We Want to be Remembered
by Virginia Petrucci
As you pick the dandelions from my hair, I can smell your breath, and myself, and the last time you kissed me; my lungs still recovering, and my heart all in high pitched howls.
You slip on a word, a strange sound aborted at the last minute due to embarrassment, even though I don't care (I tripped over a cloud coming down the hill).
Your hands explore my pockets, a delicate habit from our younger days. There's nothing there, but you know.
Shirtless, filthy, and perfect, you won't tell me you're terrified.
Hands on my temples, and I remember when you walked with me in the rain (you said it smelled bad). When you took me hunting (you couldn't kill back then). When you asked, and I said yes (forever, yes).
Hidden under a bridge, coiled wickedly in your sheets, crab-bent under a table at your work, under my table, when you were fired, and here. Grass-dirt-and-sallow-sky-here.
Some horror comes wailing from the distance, wounding the wind.
You plant your fists on either side of me, gorilla fear, ears pricked, eyes on the hills. My eyes only on you.
The last light is washed over us by some eerie paintbrush, and I get the hiccups.
Closer, we hear them chanting.
You look within and upon and around me, savoring every inch. You pull my ear for no reason, and I can tell you really don't want to cry. As a tear falls between by breasts, I look away and pretend the grass is a jungle, and the ants, little kings of forgotten tribes.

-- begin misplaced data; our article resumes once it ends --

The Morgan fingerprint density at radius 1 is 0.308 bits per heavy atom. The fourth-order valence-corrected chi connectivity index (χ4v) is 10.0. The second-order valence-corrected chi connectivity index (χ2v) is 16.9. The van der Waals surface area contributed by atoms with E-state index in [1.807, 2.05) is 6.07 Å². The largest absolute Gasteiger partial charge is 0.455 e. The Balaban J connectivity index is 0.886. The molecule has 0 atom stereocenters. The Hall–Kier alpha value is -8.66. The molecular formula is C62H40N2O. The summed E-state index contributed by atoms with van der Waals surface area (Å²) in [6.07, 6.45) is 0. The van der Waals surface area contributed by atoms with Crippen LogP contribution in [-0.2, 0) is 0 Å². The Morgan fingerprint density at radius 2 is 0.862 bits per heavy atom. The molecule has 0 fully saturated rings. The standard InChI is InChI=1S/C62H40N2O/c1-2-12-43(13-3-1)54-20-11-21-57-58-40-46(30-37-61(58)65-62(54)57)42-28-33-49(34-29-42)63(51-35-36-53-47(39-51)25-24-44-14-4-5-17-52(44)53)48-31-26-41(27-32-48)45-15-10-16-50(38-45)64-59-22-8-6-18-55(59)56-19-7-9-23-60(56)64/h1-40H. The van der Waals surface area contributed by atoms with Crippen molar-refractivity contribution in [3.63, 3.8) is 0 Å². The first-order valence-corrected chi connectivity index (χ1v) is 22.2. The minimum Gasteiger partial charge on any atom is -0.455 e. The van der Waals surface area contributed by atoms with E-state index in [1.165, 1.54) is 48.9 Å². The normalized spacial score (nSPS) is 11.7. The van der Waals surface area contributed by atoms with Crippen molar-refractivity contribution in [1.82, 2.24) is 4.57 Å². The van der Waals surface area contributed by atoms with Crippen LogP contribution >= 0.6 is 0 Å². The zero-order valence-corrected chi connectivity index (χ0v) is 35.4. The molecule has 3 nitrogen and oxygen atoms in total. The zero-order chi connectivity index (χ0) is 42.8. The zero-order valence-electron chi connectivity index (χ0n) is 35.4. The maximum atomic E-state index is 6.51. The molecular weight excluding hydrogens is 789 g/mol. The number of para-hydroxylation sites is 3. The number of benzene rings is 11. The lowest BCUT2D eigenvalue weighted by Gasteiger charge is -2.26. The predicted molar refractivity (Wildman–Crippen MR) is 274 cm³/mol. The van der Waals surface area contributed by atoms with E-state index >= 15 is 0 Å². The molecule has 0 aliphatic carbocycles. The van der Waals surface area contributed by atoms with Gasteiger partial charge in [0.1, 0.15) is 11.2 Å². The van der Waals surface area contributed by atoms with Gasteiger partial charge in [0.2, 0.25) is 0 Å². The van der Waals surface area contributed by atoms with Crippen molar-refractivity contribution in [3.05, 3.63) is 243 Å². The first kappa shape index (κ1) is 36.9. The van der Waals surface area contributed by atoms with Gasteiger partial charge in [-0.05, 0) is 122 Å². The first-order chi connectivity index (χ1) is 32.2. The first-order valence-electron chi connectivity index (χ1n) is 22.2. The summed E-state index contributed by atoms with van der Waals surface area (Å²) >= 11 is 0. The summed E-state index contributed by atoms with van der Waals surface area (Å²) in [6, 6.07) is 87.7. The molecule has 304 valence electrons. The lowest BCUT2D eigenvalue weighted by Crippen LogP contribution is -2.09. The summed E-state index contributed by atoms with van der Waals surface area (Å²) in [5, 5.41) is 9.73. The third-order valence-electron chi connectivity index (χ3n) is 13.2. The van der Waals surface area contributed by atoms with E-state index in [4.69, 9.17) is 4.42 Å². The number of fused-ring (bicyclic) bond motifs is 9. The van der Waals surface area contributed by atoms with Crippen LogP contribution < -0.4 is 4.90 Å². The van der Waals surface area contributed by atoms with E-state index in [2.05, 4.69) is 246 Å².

The awful drone becomes a collected scream, becomes one thick, pointed word. This time, they have weapons.
Our memories hang in purple liquid around our necks, and as we take off the rest of our clothes--faster, darling!--we understand their lofting noise. There is little time for the spoken universe (imagine! An entire reality existing only of words, a dimension of spoken hurt and written brilliance. How I have neglected this world, and understanding it, and--).
We will not join them.
Words, last and final, fall from mouth to ear.
And so we lie in a naked, humming pile, becoming dust.
Note: First published in Best New Writing 2014 as a Runner Up for the Gover Prize in Flash Fiction (released Oct. 1st, 2013).
This was written in 2012, when I was writing far less than I am now. I did not go through any drafts with it, and while that's rightfully frowned upon by most, I felt as if the piece arrived from that angry and graceless ether of artistic inspiration that sometimes, just sometimes, gifts us with a fluid pen. I didn't feel that I needed to edit it. I wrote it about a boy (The Boy, if you will). Before I submitted this to any publishers, I had someone read it, and was heartbroken when I was told that I ought to rewrite it "as a story". I ignored that, submitted it to a Flash Fiction contest, and was accepted as a finalist. I think it is critical for emerging writers to learn their own homeostasis of input vs. instinct when it comes to their work.
Virginia Petrucci is a writer and fine artist based in Los Angeles. She has written for the LA Post Examiner, and has published writing and artwork in Another Chicago Magazine, Mom Egg Review, Dirty Chai, Hermeneutic Chaos Literary Journal, Snow Monkey, and others. "We Want To Be Remembered" was first published in Best New Writing 2014 as a Runner Up for the Gover Prize in Flash Fiction.
FF.Net Editor Commentary (Randall Brown)
Interesting, isn't it, that in the Author's Note, Petrucci says that she was told that she "ought to rewrite it 'as a story.' Flash makes its readers (and its writers) think about what is story, what isn't. Or maybe flash sometimes doesn't care.